Kawara

A Mix of Rhythm

Musing,

When describing time it’s useful to use musical metaphors. In anticipation of Kawara’s release, here is a mix highlighting contemporary percussion and tracks encapsulating the overlap.

① Alva Noto + Ryuchi Sakamoto, Reverso (2011)

Appropriately, the mix starts with the subtle pulse of an electronically manipulated acoustic impulse. Establishing the cadence for several measures, an excerpt of Leonard Bernstein from “The Unanswered Question” simply states “The answer is yes.” Bernstein’s Harvard lecture series (1973) is a masterclass in the rudiments of music theory, and approaches the subject from a series of analogues derived from linguistics. At one point Bernstein lucidly expands on an “intelligent comprehension of duration.” Indeed.

② Lee Gamble, Quadripoints (2017)

Our BPM slips upwards as Reverso tempo ramps into Quadripoints, similarly structured around a constant sharp metronomic beat. Sakamoto’s piano, as proccessed by Noto, are replaced by pure synthesized waveforms. The tempo is drastically faster.

③ Meara O'Reilly, Hockets for Two Voices: VI. (2019)

In the entire series of seven hockets there are never more than two notes occurring at one time, although there may often be the perception that there are many more. When writing the pieces, O’Reilly drew inspiration from psychoacoustic researcher Albert Bregman, who demonstrated how the limits of our perceptual processes and attention actively shape our experiences of music. First impression may suggest Hockets to exist outside our established motif of rhythm, but upon further listening it becomes clear an absence of constant tempo would result in absolute sonic dissonance.

④ Mohammad Reza Mortazavi, Ritme Jaavdanegi (2019)

The tombak is a traditional Iranian drum known for its wide range of tonalities and striking techniques. Reflecting on his childhood in Iran - where he first learned the tombak and famously surpassed his teacher’s knowledge by the age of 9 - the artist found an 11/8 time signature in the Farsi phrasing for “Rit - me - Jaav - da - ne - gi”.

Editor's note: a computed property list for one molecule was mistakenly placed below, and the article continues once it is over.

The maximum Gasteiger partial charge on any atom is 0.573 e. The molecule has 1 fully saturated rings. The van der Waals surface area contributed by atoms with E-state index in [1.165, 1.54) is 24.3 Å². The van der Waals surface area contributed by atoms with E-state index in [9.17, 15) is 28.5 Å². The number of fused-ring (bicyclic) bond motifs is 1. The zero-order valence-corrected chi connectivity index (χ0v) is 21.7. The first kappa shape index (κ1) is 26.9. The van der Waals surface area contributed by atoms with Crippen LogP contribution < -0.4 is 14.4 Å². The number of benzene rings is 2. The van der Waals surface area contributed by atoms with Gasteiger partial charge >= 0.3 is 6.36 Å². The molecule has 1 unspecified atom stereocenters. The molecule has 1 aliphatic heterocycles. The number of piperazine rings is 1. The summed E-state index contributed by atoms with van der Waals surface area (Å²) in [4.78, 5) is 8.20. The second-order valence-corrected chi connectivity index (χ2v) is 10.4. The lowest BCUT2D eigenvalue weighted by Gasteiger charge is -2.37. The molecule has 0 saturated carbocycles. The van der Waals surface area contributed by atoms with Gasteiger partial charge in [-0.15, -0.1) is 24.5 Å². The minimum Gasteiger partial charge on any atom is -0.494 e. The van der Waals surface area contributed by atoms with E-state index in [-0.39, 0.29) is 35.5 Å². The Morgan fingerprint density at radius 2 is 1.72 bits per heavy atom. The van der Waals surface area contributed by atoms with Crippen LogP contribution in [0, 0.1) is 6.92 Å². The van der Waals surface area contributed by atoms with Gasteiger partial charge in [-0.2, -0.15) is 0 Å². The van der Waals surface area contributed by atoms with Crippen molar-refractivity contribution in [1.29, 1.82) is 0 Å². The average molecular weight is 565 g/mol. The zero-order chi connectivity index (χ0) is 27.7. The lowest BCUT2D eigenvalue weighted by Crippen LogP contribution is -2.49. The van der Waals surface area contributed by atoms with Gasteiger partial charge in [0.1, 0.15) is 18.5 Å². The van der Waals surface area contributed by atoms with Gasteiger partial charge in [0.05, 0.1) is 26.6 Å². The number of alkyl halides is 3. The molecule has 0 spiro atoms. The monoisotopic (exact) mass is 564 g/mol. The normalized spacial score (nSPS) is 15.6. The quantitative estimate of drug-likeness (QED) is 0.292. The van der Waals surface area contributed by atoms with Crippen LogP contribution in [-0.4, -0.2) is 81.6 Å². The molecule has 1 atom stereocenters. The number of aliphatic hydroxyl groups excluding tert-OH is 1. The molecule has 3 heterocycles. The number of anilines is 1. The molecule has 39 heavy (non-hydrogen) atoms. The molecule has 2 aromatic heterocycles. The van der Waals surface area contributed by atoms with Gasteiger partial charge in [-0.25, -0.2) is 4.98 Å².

⑤ Four Tet, Percussions One (2011)

This mix would be amiss if it were to go without acknowledging the context in which rythym is often felt most viscerally—the dance floor. It’s difficult to avoid cliché when describing Four Tet, a staple of clubs over the past decade. “Skittering shuffles” can only be said so many times. Perhaps it’s best to simply listen to this one and leave the pedanticism at the front-door.

⑥ Squarepusher, Do You Know Squarepusher (2002)

While we’re here, we might as well give a nod to the mastermind of electronically deconstructed percussion. The excerpt of Tom describing his process in the home studio is a classic clip.

⑦ Jojo Mayer (1998)

A clip of percussionist Jojo Mayer describing techniques used to emulate the chopped sounds of drum and bass producers’ electronically manipulated samples of acoustic drums. This percussive hall of mirrors reveals the drum sequencer as a discreet collaborator, inspiring new ways of utilizing old acoustic techniques.

⑧ Steve Reich, Drumming Part 1 (1970)

This piece, the first in Reich’s Drumming series, encapsulates many conceptual motifs foundational to Kawara, the clearest being phases—ways in which rhythmic patterns of variable tempo overlap.

⑨ Max Roach, Hi-Hat

We’re ending at the beginning of recent percussive history. Max Roach’s iconic hi-hat solo, and a nod to Papa Jo Jones.

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